Today, we feature a sneak peek of Thomas M. Sullivan’s humorous memoir, Life in the Slow Lane.
Being an instructor for a private driver’s ed company sounded like the launch of a career that would last a lifetime. Not! During his short stint in the instructor’s seat, Sullivan learned more than he wanted about poorly maintained cars, calm kids with angry parents, inefficient efficiency campaigns, too-rapid business expansion, and suburban angst. Oh, yes, and a bit about mustaches. An irreverent account of one man’s descent from hope to a struggle to escape the chaos of subprime suburbia, Life in the Slow Lane celebrates the humor, resolve, and intelligence teenagers use to survive the dysfunctional world their elders have created.
Life in the Slow Lane is available from Amazon.com.
Here is an excerpt from Life in the Slow Lane:
I’m driving down the road with two students when I see one of our company cars up ahead. I’m not sure who is instructing, but it’s probably Thomas. I abandon my route for the moment and have my student turn each time Thomas does.
Five minutes into this tailing, my driver asks, “Are we following that car?”
“Yup,” I say, “it’s one of ours. You two want to have some fun?”
“Sure,” the driver says.
Her sister in the back keeps quiet. Thomas’s car turns left and we follow, maintaining our distance.
“Now,” I say as we stalk our prey, “you guys know how much you hate getting honked at, right?”
My driver glances over and says, “Definitely.”
“Okay, this is a learning exercise,” I say. “We’re going to practice what not to do by doing it. Should we ever honk at someone just because we’re in a hurry?”
“No,” the girls respond in unison.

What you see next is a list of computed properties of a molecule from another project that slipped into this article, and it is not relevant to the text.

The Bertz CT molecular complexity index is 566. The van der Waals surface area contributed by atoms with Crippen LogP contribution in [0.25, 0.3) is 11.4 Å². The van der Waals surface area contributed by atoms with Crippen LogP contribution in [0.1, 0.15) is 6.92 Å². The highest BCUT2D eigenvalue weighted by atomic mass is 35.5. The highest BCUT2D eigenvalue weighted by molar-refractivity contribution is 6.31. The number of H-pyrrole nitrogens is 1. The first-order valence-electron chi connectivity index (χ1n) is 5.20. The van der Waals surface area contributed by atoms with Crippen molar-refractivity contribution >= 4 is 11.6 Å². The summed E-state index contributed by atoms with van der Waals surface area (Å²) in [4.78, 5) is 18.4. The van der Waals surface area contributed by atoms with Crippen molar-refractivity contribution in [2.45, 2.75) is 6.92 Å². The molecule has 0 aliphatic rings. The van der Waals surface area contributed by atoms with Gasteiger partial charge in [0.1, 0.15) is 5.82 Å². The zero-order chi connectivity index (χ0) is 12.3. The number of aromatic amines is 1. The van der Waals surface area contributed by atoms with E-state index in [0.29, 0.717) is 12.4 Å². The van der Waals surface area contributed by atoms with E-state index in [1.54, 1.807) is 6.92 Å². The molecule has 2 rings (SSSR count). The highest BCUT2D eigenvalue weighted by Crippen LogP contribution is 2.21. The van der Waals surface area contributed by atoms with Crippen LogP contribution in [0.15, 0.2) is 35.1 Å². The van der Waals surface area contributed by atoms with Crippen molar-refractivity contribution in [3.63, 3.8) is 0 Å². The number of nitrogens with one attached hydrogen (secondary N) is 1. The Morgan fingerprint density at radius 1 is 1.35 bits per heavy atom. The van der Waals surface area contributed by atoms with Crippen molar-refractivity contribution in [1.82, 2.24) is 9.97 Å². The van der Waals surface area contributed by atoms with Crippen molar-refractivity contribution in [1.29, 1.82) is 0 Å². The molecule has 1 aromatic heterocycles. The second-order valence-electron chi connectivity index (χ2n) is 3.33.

Thomas’s car turns right after halting at an intersection. Focused on her slow-speed pursuit, my driver does a California stop, rolling past the stop sign. She does check for cars, so it’s safely illegal and I let it slide. We’ve got bigger fish to fry here.
“What do we do when someone honks at us?” I ask.
The girl in the back doesn’t say anything, but her sister up front says, “Ignore them and only do what’s safe.”
I’m impressed and tell her so. Thomas’s car stops at a four-way intersection and we slink up behind it. I glance at the girl driving.
“Okay, honk. But do it gently.”
I forget that she’s probably never used a horn before. She punches the center of the steering wheel with both hands and it blares out a sharp, extended honk. The girls erupt in laughter and I see a face pop into the side mirror. It’s Thomas all right, but I doubt if he knows it’s us. Our car lacks the required Student Driver sign on the front, so we probably appear to be just another impatient jerk. A few second later Thomas’s car turns right and we turn left. We all agree that his driver handled the situation perfectly.